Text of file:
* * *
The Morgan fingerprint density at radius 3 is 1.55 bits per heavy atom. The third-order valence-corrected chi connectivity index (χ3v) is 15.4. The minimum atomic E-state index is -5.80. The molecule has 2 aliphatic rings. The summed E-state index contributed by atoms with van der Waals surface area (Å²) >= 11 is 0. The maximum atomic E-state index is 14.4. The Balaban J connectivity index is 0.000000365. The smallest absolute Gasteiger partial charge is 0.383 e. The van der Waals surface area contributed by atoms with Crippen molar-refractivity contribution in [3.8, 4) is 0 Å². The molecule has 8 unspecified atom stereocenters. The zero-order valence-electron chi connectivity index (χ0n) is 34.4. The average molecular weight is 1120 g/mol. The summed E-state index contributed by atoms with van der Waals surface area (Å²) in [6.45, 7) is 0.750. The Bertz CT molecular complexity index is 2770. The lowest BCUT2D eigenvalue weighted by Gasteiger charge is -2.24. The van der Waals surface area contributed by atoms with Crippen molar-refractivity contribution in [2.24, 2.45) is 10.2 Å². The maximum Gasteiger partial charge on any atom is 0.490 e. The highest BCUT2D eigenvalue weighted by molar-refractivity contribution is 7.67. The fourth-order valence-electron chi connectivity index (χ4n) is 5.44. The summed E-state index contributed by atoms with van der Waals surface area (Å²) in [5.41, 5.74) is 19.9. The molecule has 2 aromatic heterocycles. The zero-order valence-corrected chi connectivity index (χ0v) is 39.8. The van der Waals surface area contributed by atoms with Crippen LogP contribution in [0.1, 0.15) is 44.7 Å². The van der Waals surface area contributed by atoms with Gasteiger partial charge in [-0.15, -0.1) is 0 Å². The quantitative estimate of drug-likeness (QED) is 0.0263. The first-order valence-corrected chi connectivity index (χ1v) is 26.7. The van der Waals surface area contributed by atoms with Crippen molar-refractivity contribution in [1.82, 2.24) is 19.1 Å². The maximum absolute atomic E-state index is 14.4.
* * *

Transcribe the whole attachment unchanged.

The Morgan fingerprint density at radius 3 is 1.55 bits per heavy atom. The third-order valence-corrected chi connectivity index (χ3v) is 15.4. The minimum atomic E-state index is -5.80. The molecule has 2 aliphatic rings. The summed E-state index contributed by atoms with van der Waals surface area (Å²) >= 11 is 0. The maximum atomic E-state index is 14.4. The Balaban J connectivity index is 0.000000365. The smallest absolute Gasteiger partial charge is 0.383 e. The van der Waals surface area contributed by atoms with Crippen molar-refractivity contribution in [3.8, 4) is 0 Å². The molecule has 8 unspecified atom stereocenters. The zero-order valence-electron chi connectivity index (χ0n) is 34.4. The average molecular weight is 1120 g/mol. The summed E-state index contributed by atoms with van der Waals surface area (Å²) in [6.45, 7) is 0.750. The Bertz CT molecular complexity index is 2770. The lowest BCUT2D eigenvalue weighted by Gasteiger charge is -2.24. The van der Waals surface area contributed by atoms with Crippen molar-refractivity contribution in [2.24, 2.45) is 10.2 Å². The maximum Gasteiger partial charge on any atom is 0.490 e. The highest BCUT2D eigenvalue weighted by molar-refractivity contribution is 7.67. The fourth-order valence-electron chi connectivity index (χ4n) is 5.44. The summed E-state index contributed by atoms with van der Waals surface area (Å²) in [5.41, 5.74) is 19.9. The molecule has 2 aromatic heterocycles. The zero-order valence-corrected chi connectivity index (χ0v) is 39.8. The van der Waals surface area contributed by atoms with Crippen LogP contribution in [0.1, 0.15) is 44.7 Å². The van der Waals surface area contributed by atoms with Gasteiger partial charge in [-0.15, -0.1) is 0 Å². The quantitative estimate of drug-likeness (QED) is 0.0263. The first-order valence-corrected chi connectivity index (χ1v) is 26.7. The van der Waals surface area contributed by atoms with Crippen molar-refractivity contribution in [1.82, 2.24) is 19.1 Å². The maximum absolute atomic E-state index is 14.4.